A year ago I began my journey into the world of blogging as a part of the Principal Blogging Project. Scott McLeod, then of the University of Minnesota and currently at Iowa State University, initiated an effort to create 100 school principal blogs. This effort was successful and led to other adventures into the world of blogging for those of us who were new to the art.
As my blogging anniversary approaches, I am writing my last post for Banter from Brooks. I've truly enjoyed this experience and have decided to end it by sharing with you what I've learned over the past 12 months as a blogger. So, here goes. These are in no particular order...
1. Blogging is fun. I enjoyed it because I'm able to find a "voice" that I can't use in emails. I am not exactly able to tell you why that is, but it has been easy for me to try to be candid, honest, and a bit self-deprecating on the blog. (My critics would say boastful as well, but who are you if you don't have critics, right?) See, that last statement wouldn't fit well in an email...
2. The internet is a huge place. The fact that someone looks at a site you produce in and of itself is cool. As I've looked through comments and had someone share that they live in another state or were referred to the blog by someone else, I am blown away by the interconnectedness of the online world. If you check out blogs regularly, you'll notice that the good ones keep their information current and borrow from others while usually giving full credit to the source. Good blogs link to other good blogs - and you can easily amass a day's worth of reading by perusing one site and checking out its links.
3. There are some mean, nasty people out there. There are those who choose to use public blogs as a means to promote their own agenda or pick a fight. Those of you who have followed this blog have seen it here. I knew going into this experience that by allowing people to comment that I would be opening myself up to critique. I can live with that. I just didn't anticipate the venom that some people would utilize and the energy they'd expend being critical of things in a forum that I have provided and have complete control over. The funniest thing about this is, had I ever shut the comments down on the negative people, I'd be accused of censoring their opinions. On a forum that I control that never existed before I created it! With some people, you just can't win. Just try not to stand in the way of their agenda or else.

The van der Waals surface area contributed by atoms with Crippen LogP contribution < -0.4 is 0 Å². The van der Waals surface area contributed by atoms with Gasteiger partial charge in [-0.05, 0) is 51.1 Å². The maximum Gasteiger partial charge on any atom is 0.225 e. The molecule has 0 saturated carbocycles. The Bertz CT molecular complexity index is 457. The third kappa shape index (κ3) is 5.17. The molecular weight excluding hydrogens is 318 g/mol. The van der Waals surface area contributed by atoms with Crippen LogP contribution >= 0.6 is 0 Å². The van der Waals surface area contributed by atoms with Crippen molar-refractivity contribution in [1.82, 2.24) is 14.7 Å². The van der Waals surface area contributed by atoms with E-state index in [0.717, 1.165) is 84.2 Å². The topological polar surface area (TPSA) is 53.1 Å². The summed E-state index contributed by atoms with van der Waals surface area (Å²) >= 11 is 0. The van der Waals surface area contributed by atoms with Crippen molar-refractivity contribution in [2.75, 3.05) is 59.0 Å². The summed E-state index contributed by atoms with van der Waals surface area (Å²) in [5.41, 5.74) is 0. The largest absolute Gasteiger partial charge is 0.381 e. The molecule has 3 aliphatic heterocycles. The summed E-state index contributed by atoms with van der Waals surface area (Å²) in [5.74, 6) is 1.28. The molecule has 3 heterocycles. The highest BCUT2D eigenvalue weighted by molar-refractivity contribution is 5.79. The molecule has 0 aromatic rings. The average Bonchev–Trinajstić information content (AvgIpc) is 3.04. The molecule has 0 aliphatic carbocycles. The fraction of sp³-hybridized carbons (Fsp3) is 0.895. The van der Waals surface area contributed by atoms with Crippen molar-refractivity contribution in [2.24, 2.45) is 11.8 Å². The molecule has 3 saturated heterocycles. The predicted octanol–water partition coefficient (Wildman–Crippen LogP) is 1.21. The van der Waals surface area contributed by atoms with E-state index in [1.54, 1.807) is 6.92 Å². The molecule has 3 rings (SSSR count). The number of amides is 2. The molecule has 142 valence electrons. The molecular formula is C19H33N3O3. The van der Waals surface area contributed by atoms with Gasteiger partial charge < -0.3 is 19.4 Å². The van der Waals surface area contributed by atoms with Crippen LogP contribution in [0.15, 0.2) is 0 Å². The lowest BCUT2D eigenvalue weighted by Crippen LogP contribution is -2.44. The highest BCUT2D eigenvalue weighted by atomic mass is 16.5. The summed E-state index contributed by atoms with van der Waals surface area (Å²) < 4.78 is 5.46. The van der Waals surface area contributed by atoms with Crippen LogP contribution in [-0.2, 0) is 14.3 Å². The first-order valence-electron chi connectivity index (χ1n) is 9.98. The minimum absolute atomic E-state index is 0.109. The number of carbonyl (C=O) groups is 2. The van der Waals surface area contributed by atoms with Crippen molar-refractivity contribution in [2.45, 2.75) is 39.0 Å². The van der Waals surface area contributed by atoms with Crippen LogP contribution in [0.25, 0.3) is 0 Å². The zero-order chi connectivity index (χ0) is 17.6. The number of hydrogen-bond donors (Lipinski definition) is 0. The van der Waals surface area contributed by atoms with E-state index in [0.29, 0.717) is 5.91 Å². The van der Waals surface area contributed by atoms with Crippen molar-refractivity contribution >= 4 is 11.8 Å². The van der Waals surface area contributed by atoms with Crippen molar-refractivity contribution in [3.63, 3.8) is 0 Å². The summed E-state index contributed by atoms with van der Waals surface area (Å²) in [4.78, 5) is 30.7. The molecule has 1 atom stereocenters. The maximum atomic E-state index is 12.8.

But, at least some folks with agendas have the guts to share their real names with their negative comments. Even more appalling are those who provide fake names and email addresses to accompany their blasting of your work. One "gentleman" claimed to be a retired principal as he was critical of my wearing of a baseball jersey to school. When I tried to have an email dialogue with him about his concerns, I found that his information was all bogus. What I attempted to say to him was that I wear jerseys to school when I can because it helps me connect with my students. They love it. It makes me a real person in their eyes. Unfortunately, Mr. Retired Principal didn't have the nerve to share his name with his critique. Classic. Definitely not the only time I encountered that issue, either.
4. There are some great people out there, too. It's too bad that we spend so much of our energy on the negative ones.
5. The internet is a scary place. Beth and I have agreed from day one that our kids will not have internet access in their bedrooms. Online access needs to occur in a public place - and my boys should not be on sites that they couldn't be on unless I was standing next to them. As I've perused the web looking for ideas or links I am blown away by the garbage that exists online. As a former social studies teacher I worry that our schools need to do a better job of teaching students how to determine the validity of online sources. Everybody's got an opinion - how do you figure out whose is correct?
If you are still interested in learning about Brooks Elementary and the things we do, please sign up for our email news-list. Go to the Brooks Home Page (link on the bottom left of this page) and click on the appropriate tab on the right side of our home page. Just follow the directions from there. It takes 20 seconds - but be sure to sign up for the school list and not just the district list. You can also just send an email directly to:
Banter from Brooks has now concluded. Hope you enjoyed it as much as I did. Thanks - DY